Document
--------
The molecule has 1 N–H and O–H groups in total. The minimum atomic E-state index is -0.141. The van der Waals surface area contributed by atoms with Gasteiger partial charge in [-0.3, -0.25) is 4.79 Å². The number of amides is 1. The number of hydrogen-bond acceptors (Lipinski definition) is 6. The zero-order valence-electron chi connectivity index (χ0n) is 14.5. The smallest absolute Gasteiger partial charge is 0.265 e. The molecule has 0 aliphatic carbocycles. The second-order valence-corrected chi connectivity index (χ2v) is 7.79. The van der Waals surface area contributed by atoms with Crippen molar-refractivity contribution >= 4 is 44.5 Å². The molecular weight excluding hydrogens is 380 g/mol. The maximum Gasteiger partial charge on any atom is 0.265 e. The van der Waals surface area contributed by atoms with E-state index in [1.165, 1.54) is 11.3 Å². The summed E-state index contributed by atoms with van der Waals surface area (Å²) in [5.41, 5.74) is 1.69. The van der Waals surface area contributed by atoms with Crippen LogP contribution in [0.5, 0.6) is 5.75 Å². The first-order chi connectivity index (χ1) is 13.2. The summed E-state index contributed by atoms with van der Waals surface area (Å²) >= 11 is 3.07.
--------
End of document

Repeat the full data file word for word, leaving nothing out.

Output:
The molecule has 1 N–H and O–H groups in total. The minimum atomic E-state index is -0.141. The van der Waals surface area contributed by atoms with Gasteiger partial charge in [-0.3, -0.25) is 4.79 Å². The number of amides is 1. The number of hydrogen-bond acceptors (Lipinski definition) is 6. The zero-order valence-electron chi connectivity index (χ0n) is 14.5. The smallest absolute Gasteiger partial charge is 0.265 e. The molecule has 0 aliphatic carbocycles. The second-order valence-corrected chi connectivity index (χ2v) is 7.79. The van der Waals surface area contributed by atoms with Crippen molar-refractivity contribution >= 4 is 44.5 Å². The molecular weight excluding hydrogens is 380 g/mol. The maximum Gasteiger partial charge on any atom is 0.265 e. The van der Waals surface area contributed by atoms with E-state index in [1.165, 1.54) is 11.3 Å². The summed E-state index contributed by atoms with van der Waals surface area (Å²) in [5.41, 5.74) is 1.69. The van der Waals surface area contributed by atoms with Crippen LogP contribution in [0.5, 0.6) is 5.75 Å². The first-order chi connectivity index (χ1) is 13.2. The summed E-state index contributed by atoms with van der Waals surface area (Å²) >= 11 is 3.07.